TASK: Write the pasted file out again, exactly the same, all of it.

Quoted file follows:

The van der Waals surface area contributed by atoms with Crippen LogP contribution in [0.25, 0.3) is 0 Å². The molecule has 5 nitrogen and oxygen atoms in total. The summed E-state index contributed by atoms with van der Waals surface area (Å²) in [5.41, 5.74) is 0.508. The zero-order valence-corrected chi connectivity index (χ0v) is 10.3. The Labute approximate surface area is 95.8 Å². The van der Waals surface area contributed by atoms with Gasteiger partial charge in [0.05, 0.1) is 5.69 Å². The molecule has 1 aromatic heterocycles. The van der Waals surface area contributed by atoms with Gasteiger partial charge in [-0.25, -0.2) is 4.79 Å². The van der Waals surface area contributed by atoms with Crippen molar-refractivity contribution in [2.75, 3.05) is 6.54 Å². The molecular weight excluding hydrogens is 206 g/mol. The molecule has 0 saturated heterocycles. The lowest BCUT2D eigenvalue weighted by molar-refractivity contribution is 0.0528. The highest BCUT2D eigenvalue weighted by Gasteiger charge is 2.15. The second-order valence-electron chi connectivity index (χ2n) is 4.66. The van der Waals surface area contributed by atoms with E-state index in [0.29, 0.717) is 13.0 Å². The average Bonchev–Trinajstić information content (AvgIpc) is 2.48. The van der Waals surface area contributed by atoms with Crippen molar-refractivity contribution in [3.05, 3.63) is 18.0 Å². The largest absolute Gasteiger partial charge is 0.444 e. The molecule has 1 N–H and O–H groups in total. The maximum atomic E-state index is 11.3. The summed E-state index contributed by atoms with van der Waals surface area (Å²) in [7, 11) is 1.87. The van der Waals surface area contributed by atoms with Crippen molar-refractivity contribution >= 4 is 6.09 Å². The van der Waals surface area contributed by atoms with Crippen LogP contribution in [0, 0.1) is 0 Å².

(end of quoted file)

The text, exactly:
The van der Waals surface area contributed by atoms with Crippen LogP contribution in [0.25, 0.3) is 0 Å². The molecule has 5 nitrogen and oxygen atoms in total. The summed E-state index contributed by atoms with van der Waals surface area (Å²) in [5.41, 5.74) is 0.508. The zero-order valence-corrected chi connectivity index (χ0v) is 10.3. The Labute approximate surface area is 95.8 Å². The van der Waals surface area contributed by atoms with Gasteiger partial charge in [0.05, 0.1) is 5.69 Å². The molecule has 1 aromatic heterocycles. The van der Waals surface area contributed by atoms with Gasteiger partial charge in [-0.25, -0.2) is 4.79 Å². The van der Waals surface area contributed by atoms with Crippen molar-refractivity contribution in [2.75, 3.05) is 6.54 Å². The molecular weight excluding hydrogens is 206 g/mol. The molecule has 0 saturated heterocycles. The lowest BCUT2D eigenvalue weighted by molar-refractivity contribution is 0.0528. The highest BCUT2D eigenvalue weighted by Gasteiger charge is 2.15. The second-order valence-electron chi connectivity index (χ2n) is 4.66. The van der Waals surface area contributed by atoms with E-state index in [0.29, 0.717) is 13.0 Å². The average Bonchev–Trinajstić information content (AvgIpc) is 2.48. The van der Waals surface area contributed by atoms with Crippen molar-refractivity contribution in [3.05, 3.63) is 18.0 Å². The largest absolute Gasteiger partial charge is 0.444 e. The molecule has 1 N–H and O–H groups in total. The maximum atomic E-state index is 11.3. The summed E-state index contributed by atoms with van der Waals surface area (Å²) in [7, 11) is 1.87. The van der Waals surface area contributed by atoms with Crippen molar-refractivity contribution >= 4 is 6.09 Å². The van der Waals surface area contributed by atoms with Crippen LogP contribution in [0, 0.1) is 0 Å².